1 Answer | Add Yours
This poem, a modern epic, is considered a major representation of the work of the Beat poets of the 1950s and 1960s. As such, it is an angry, anti-establishment, anti-democracy, anti-military, anti-social mores, anti-everything poem. It is highly personal and in it are many, many references to events and people in Ginsberg's life. When we read this poem today in retrospect, knowing what we do of the 60's, we realize that while the "angelheaded hipsters" were trying to escape government, society, the Viet Nam War, sexual mores, criminalization of drugs, etc., what really happened to them was that they became:
So, did they really escape, or were they just trying to do so? I recommend you do some research into the background of this poem, as well as the criticism, because you really need to know what Ginsberg is talking about to understand it. The people and events mentioned are very personal but a knowledge of them is crucial to understanding the "whos" of the poem.
the best minds of my generation destroyed by madness, starving hysterical naked,dragging themselves through the negro streets at dawn looking for an angry fix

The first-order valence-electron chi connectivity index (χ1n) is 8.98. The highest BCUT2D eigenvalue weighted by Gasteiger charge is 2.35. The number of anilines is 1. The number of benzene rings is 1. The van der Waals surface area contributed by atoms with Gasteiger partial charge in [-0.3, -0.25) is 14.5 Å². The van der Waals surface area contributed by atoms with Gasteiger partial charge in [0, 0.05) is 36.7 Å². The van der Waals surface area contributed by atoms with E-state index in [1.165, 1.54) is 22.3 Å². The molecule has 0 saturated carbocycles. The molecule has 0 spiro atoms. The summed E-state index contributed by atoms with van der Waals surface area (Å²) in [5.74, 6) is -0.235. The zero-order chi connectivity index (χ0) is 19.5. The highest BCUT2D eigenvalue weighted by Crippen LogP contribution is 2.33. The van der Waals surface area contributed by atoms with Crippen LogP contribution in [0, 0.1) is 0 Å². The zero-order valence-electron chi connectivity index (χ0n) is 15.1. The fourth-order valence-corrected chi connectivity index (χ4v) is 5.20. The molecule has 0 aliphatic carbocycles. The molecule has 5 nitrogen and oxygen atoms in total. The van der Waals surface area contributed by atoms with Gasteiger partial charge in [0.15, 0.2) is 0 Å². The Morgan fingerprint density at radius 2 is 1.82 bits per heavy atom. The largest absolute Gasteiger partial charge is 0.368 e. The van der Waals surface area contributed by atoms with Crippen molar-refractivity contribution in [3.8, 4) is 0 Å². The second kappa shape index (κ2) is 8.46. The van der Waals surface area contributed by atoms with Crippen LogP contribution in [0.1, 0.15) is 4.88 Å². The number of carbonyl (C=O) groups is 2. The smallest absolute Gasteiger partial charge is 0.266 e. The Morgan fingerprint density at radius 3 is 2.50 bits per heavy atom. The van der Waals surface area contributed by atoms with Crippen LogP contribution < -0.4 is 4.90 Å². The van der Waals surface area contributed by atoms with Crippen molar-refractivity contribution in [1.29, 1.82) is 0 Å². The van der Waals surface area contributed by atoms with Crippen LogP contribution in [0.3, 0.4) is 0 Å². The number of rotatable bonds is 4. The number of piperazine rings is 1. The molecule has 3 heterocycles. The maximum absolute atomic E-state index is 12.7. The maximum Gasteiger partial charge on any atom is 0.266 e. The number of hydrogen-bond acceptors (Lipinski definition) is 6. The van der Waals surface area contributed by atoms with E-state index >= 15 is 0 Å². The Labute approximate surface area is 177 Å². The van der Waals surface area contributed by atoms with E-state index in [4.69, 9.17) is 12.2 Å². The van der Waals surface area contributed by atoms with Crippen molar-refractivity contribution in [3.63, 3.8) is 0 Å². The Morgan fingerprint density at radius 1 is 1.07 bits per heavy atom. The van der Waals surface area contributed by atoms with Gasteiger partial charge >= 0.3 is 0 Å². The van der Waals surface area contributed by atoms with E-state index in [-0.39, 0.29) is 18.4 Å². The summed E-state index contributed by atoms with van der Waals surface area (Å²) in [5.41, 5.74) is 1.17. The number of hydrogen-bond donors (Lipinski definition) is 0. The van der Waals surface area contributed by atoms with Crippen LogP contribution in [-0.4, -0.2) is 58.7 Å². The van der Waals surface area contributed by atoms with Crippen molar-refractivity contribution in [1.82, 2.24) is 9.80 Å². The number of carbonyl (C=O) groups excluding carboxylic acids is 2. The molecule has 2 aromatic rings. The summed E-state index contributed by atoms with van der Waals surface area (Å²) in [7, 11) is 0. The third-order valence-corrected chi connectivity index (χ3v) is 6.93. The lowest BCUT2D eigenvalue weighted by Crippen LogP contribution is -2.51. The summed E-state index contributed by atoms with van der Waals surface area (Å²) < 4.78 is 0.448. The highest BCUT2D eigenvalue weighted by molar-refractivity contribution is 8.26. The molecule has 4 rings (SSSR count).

“who bit detectives in the neck ... dragged off the roof waving genitals and manuscripts.” Also, from “who sang out of their windows in despair” to “the blast of colossal steam whistles.”Who is this? A real person, Bill Cannastra. I survived the 60s and read this poem for the first time in college. I remember thinking that it was a huge rant that unloaded all of Ginsberg's pent-up anger, guilt and issues - issues over accepting his sexual orientation, guilt over his mother's lobotomy, anger over not succeeding with Timothy Leary to get LSD legal -- all of the things that hippies, the SDA, the Black Panthers, and other protest groups of the 1960s were railing against. I still believe that the work's escapism is mainly related to the catharsis the poet was striving for when he wrote it. Others may disagree, but that's my view. Read about it here on enotes and see if you agree.
We’ve answered 318,911 questions. We can answer yours, too.Ask a question